From 11:00PM PDT on Friday, July 1 until 5:00AM PDT on Saturday, July 2, the Shmoop engineering elves will be making tweaks and improvements to the site. That means Shmoop will be unavailable for use during that time. Thanks for your patience!
Cleopatra curses Caesar for being a knave (or fool) of Fortune, and thus no better than anybody else (including her and Antony).
Just then, Proculeius enters. He asks what she wants from Caesar. She remembers this was the man Antony said she could trust, though she doesn’t really care to trust anyone just now.
She tells Proculeius that she’d like to have Egypt remain her kingdom for her son to rule. Proculeius promises Caesar will take care of Cleopatra, and as he’s leaving, Roman soldiers sneak in behind him to guard her.
Cleopatra’s women, Iras and Charmian, alert her immediately of the infiltration, and she quickly draws a dagger to kill herself.
She is even more quickly stopped by Proculeius. He says she’s not being betrayed, but relieved. She resents this with a fury— she promises to starve or thirst herself to death, rather than be gawked at in Caesar’s court, or be a thing for Octavia to look down on.
She says she would rather die in a ditch in Egypt, or be laid out naked on the Nile where the water-flies can plant maggots in her that will burst her body at its seams (ew), or even be hanged from chains at the pyramids, than go to Rome. She feels pretty strongly, then.
Just as Proculeius is promising that this is all pretty unnecessary, Dolabella arrives to take over the guard. Proculeius bids him to be kind to Cleopatra.
Cleopatra tells Dolabella all about this dream she had, where Antony was noble and beautiful, holding the world in his raised hands, all full of natural and supernatural beauty.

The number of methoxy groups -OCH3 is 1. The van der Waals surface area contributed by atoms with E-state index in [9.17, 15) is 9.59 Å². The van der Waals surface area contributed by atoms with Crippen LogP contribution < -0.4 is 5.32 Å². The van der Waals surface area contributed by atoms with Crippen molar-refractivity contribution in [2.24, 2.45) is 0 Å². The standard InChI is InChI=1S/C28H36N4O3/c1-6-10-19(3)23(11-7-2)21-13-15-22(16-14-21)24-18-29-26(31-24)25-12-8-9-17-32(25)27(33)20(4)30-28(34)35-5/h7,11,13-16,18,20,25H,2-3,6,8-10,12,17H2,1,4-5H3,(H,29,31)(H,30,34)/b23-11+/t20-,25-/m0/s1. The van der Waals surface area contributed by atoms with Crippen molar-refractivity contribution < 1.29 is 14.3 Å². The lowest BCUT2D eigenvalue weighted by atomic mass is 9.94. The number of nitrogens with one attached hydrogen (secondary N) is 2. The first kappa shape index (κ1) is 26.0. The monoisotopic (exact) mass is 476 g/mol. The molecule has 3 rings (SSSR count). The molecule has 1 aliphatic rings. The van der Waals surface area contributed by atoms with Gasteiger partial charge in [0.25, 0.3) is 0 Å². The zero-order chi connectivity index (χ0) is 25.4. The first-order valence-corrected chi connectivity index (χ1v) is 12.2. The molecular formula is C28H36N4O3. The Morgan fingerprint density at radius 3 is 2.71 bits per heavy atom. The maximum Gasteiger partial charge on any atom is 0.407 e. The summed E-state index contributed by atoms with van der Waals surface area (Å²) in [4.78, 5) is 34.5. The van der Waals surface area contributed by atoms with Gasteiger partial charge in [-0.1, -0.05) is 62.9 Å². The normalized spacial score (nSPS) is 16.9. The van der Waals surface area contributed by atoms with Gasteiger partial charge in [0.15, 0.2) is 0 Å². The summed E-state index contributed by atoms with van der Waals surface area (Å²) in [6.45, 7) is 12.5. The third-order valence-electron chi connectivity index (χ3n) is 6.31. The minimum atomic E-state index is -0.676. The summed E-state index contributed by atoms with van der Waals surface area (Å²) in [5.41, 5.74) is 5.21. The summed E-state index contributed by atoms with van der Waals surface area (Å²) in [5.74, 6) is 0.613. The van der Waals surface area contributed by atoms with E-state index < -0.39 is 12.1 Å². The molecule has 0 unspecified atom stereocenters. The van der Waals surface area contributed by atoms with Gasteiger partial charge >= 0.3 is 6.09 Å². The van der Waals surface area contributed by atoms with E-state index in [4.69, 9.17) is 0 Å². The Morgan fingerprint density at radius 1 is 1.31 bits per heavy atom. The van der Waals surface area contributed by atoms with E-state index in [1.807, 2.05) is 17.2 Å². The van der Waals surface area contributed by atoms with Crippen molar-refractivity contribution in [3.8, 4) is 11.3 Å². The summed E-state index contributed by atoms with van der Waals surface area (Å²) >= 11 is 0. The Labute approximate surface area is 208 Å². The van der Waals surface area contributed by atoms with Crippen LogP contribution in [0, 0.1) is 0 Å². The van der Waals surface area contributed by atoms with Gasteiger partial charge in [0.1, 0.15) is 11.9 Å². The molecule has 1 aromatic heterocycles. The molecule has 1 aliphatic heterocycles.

As the Queen grieves and Dolabella watches, he’s moved to tell her the truth about what Caesar really plans to do with her. She guesses Caesar means to lead her in triumph (as part of his victory parade through the streets of Rome) and Dolabella confirms her suspicions.
Caesar enters with his men. He is full of words and grace for her, and promises to spare her and her children if she does not choose Antony’s course of suicide. Still saucy, she retorts that she’ll be as the other signs of his conquest, that he might hang where he pleases.
Caesar is then given a scroll that supposedly lists all the goods Cleopatra possesses. Cleopatra calls on her treasurer, Seleucus, to confirm that these are all her worldly possessions. The treasurer denies it, which is the exact opposite of what he was supposed to do.
Cleopatra rages against the treasurer for revealing her to be a liar, though Caesar says he doesn’t mind, and understands her holding back a little.
Cleopatra claims what she’s held back are just a few lady’s trifles, presents for Octavia and friends. Eventually, she breaks down and says people are misjudged in their lives for the ills of others, and are called to account for the ills of others also.
Caesar is "merciful" and tells her she doesn’t need to worry about it, he won’t take any of her things, listed or unlisted, as part of his conquest. He’s not a merchant, and he claims he’ll treat her as she wants to be treated.
Cleopatra, seemingly calmed, calls Caesar her master and her lord.